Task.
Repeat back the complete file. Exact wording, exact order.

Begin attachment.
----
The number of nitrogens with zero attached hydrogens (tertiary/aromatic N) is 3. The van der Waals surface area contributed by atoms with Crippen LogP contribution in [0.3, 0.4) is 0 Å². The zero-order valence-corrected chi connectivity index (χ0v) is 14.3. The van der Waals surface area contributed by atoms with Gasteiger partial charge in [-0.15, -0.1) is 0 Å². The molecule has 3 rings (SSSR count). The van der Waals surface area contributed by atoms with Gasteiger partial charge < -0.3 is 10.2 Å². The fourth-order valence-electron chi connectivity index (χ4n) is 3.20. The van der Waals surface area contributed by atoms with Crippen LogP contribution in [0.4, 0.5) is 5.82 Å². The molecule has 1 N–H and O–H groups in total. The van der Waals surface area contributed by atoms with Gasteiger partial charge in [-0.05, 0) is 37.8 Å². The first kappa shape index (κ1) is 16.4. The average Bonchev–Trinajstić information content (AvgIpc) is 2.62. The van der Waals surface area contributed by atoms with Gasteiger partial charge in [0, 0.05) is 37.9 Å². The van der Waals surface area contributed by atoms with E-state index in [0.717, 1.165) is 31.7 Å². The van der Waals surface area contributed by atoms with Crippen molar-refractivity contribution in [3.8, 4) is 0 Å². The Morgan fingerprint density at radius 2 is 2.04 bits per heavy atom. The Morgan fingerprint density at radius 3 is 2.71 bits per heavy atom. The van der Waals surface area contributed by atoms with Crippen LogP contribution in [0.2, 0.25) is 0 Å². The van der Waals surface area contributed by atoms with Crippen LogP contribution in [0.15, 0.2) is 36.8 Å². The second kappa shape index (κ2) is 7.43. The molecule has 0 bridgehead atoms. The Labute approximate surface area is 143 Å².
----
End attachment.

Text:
The number of nitrogens with zero attached hydrogens (tertiary/aromatic N) is 3. The van der Waals surface area contributed by atoms with Crippen LogP contribution in [0.3, 0.4) is 0 Å². The zero-order valence-corrected chi connectivity index (χ0v) is 14.3. The van der Waals surface area contributed by atoms with Gasteiger partial charge in [-0.15, -0.1) is 0 Å². The molecule has 3 rings (SSSR count). The van der Waals surface area contributed by atoms with Gasteiger partial charge < -0.3 is 10.2 Å². The fourth-order valence-electron chi connectivity index (χ4n) is 3.20. The van der Waals surface area contributed by atoms with Crippen LogP contribution in [0.4, 0.5) is 5.82 Å². The molecule has 1 N–H and O–H groups in total. The van der Waals surface area contributed by atoms with Gasteiger partial charge in [-0.05, 0) is 37.8 Å². The first kappa shape index (κ1) is 16.4. The average Bonchev–Trinajstić information content (AvgIpc) is 2.62. The van der Waals surface area contributed by atoms with Gasteiger partial charge in [0, 0.05) is 37.9 Å². The van der Waals surface area contributed by atoms with E-state index in [0.717, 1.165) is 31.7 Å². The van der Waals surface area contributed by atoms with Crippen molar-refractivity contribution in [3.8, 4) is 0 Å². The Morgan fingerprint density at radius 2 is 2.04 bits per heavy atom. The Morgan fingerprint density at radius 3 is 2.71 bits per heavy atom. The van der Waals surface area contributed by atoms with Crippen LogP contribution in [0.2, 0.25) is 0 Å². The van der Waals surface area contributed by atoms with Crippen LogP contribution in [0.15, 0.2) is 36.8 Å². The second kappa shape index (κ2) is 7.43. The molecule has 0 bridgehead atoms. The Labute approximate surface area is 143 Å².